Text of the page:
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Trying Not to Try: The Art and Science of Spontaneity

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  • Anonymous

    Posted June 4, 2014

    Edward Slingerland, Trying Not To Try, Crown 2014, 295 pages, $2

    Edward Slingerland, Trying Not To Try, Crown 2014, 295 pages, $26, 9780770437619
    Kelsey Forkin, North Central College
    Edward Slingerland had a clear idea of what he wanted this book to do. He wanted this to be a book that everyone could read and I believe he succeeded in doing just that. When I first started reading this book I expected it to be some sort of self-help book that tried to tell be what they should and should not do. At first I was mad that the book was so vague about what was really right and wrong. I felt as if he should be telling me how I should go about living my life so that I can reach wu-wei, but as I read farther I realized that that was not an option. There was no way for him to come out and just tell me the way to live my life. Now that I have finished the book I realized that I enjoyed the approach he took in this book. 
    Throughout the book he explains each of the different philosophers that take a view point on the idea of wu-wei or de. I had already learned about wu-wei so I understood what he was talking about right away, but he did a very good job explaining what he was talking about so that anyone that wanted to read this book could pick it up without any prior knowledge of any of the topics he was bring up. He does a good job of finding stories or explains that explain what he is trying to say and making it into simpler form. When he is first explaining wu-wei he uses a story of a famous butcher who became so good at cutting up oxen because he has a form of wu-wei. “I no longer saw the whole ox as a whole. And now---- now I meet it with my spirit and don’t look with eyes……my spiritual desires take me away.” (Slingerland, 20).  I love the way he adds this types of examples into the paper. Without these types of examples the paper would be dry and would just be listing off facts. He does an excellent job of creating something that draws people into the things he is saying and gives real life examples of the topics he is talking about. Without these types of examples the book would not be as universal in its audience. The fact that any person that picks this book up would be able to understand complex ideas from ancient Chinese philosophy is astonishing. He has done a great job at making a book that could end up being a best seller in the future because of how universal it truly is.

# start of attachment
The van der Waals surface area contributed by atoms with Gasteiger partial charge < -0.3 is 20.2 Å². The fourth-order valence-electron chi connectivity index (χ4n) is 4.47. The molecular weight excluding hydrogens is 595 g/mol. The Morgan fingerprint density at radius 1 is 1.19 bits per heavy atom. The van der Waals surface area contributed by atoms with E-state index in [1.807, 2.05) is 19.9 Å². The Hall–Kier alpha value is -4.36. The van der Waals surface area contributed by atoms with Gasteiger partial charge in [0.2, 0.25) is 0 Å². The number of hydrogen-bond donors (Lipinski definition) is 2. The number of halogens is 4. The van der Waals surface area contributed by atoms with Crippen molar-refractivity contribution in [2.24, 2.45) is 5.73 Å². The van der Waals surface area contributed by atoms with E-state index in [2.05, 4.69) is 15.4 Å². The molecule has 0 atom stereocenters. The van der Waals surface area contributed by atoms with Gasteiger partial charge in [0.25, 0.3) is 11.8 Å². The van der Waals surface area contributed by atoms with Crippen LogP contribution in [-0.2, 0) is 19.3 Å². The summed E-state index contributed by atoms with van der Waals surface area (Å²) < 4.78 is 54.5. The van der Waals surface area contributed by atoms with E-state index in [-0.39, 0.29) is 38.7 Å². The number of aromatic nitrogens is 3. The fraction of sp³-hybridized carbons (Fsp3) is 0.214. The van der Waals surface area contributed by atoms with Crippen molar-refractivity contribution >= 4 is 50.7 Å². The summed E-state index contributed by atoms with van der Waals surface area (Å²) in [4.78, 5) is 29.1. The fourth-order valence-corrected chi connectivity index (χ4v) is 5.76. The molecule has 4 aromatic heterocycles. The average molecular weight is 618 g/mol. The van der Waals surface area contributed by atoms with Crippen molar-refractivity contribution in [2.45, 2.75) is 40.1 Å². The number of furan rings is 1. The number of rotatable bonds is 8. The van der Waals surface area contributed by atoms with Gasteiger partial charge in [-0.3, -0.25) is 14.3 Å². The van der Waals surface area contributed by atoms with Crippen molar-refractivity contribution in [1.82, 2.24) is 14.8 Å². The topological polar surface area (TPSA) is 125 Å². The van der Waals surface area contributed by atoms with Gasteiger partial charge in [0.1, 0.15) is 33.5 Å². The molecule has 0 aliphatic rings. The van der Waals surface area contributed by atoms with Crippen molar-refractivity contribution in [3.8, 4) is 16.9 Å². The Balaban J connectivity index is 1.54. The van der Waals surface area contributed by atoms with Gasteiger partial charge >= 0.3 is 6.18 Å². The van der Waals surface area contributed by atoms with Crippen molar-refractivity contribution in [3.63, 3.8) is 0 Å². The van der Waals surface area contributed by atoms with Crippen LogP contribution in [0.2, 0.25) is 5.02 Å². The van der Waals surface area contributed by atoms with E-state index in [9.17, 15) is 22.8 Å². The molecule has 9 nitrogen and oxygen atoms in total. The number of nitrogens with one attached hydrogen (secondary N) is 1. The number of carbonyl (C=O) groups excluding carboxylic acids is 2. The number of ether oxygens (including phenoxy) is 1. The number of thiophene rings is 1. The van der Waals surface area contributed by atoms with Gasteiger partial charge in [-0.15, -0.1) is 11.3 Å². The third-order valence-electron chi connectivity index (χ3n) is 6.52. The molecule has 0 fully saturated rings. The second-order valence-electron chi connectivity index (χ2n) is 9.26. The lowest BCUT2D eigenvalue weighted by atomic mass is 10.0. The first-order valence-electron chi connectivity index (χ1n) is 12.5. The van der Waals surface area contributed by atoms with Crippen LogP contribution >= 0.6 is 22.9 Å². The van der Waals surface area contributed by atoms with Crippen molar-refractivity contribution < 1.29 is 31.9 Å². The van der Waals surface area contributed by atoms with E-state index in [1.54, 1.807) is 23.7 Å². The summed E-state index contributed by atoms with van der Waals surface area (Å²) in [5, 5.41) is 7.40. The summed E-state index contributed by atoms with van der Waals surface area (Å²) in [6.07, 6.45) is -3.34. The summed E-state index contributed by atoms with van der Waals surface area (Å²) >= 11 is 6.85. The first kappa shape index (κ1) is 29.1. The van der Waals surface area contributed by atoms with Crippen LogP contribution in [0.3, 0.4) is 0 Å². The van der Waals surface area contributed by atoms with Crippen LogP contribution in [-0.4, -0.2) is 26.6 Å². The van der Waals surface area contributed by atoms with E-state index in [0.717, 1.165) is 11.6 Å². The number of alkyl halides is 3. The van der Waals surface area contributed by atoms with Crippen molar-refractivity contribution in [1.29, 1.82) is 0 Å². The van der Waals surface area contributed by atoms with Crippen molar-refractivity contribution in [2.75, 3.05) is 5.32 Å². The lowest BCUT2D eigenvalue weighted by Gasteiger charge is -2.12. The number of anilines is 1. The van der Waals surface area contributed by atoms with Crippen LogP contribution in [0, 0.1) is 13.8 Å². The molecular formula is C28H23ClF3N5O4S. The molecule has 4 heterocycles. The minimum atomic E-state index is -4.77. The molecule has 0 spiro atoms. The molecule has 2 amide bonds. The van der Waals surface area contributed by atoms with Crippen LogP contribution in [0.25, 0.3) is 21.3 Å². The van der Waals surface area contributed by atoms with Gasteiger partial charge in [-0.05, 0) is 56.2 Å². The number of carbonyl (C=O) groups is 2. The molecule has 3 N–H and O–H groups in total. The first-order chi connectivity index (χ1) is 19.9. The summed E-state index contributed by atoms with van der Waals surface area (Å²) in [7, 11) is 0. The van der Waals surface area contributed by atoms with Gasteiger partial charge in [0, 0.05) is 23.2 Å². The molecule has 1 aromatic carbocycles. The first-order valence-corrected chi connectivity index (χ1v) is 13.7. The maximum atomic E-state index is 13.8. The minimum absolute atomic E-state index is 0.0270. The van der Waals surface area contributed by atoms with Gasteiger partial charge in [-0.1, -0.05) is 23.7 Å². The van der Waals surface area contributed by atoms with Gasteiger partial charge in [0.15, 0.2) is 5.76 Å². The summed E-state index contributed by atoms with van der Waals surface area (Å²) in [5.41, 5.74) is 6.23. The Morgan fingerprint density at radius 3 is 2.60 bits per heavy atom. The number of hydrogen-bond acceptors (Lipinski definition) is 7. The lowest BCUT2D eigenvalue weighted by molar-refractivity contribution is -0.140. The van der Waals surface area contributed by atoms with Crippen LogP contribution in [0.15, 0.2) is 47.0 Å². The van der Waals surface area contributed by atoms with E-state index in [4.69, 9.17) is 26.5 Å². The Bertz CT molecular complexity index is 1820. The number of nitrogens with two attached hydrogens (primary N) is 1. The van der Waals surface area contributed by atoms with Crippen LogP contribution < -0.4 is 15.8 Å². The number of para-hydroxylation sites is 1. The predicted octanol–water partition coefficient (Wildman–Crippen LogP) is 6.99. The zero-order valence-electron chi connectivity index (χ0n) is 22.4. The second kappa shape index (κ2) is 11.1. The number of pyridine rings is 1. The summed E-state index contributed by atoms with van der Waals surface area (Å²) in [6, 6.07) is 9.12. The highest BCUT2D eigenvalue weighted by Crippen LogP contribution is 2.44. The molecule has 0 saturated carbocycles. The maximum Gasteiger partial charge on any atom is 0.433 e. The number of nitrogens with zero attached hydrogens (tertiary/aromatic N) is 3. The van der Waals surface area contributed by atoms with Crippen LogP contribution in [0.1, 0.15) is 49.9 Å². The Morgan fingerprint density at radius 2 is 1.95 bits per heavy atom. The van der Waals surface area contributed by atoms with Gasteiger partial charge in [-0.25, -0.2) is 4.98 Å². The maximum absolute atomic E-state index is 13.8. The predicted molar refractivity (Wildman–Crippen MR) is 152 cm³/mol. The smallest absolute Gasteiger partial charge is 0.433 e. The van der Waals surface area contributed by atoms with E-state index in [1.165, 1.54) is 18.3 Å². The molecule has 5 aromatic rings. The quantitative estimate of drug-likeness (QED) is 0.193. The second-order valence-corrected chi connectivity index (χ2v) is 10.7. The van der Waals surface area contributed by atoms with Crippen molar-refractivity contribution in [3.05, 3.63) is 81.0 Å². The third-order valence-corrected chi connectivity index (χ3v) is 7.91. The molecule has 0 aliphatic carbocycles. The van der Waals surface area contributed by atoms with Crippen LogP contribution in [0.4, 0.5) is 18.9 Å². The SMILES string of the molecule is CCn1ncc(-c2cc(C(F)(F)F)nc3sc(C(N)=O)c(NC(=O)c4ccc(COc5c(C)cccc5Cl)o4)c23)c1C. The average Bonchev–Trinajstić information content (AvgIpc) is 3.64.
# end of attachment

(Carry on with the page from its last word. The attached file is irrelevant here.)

The one thing I did not enjoy about the book was the clear favoritism that the author shows for the one philosopher Zhuangzi. He says in the book “I’ll lay my cards on the table and admit that the Zhuangzi is, in my opinion, the most profound and beautiful book ever written. In terms of subtlety, insight into the human condition, and sheer genius, there is no match in world literature.” (Slingerland, 161). This aggravated me because it seems as if he is stating that I just wasted all my time reading about the other philosopher’s ideas because he makes it sound like he does not believe in any of the things that he had just written about in the first hundred and fifty pages. As a reader I do not believe that the author should give such a bias to a certain part of the book, making the other ideas of the book seem inferior. The way he wrote this made me feel that if I had believed more strongly in the ideas of another philosopher, that he would have thought I was wrong in my thinking. Although I know he is supposed to be telling how to try not to try I believe he could have supplied the knowledge in a different way by getting rid of this part and treating Zhuangzi the same way he had treated all the other philosophers. He should have saved his opinion till his last chapter that told the readers about what we should learn from the things had had taught us about wu-wei.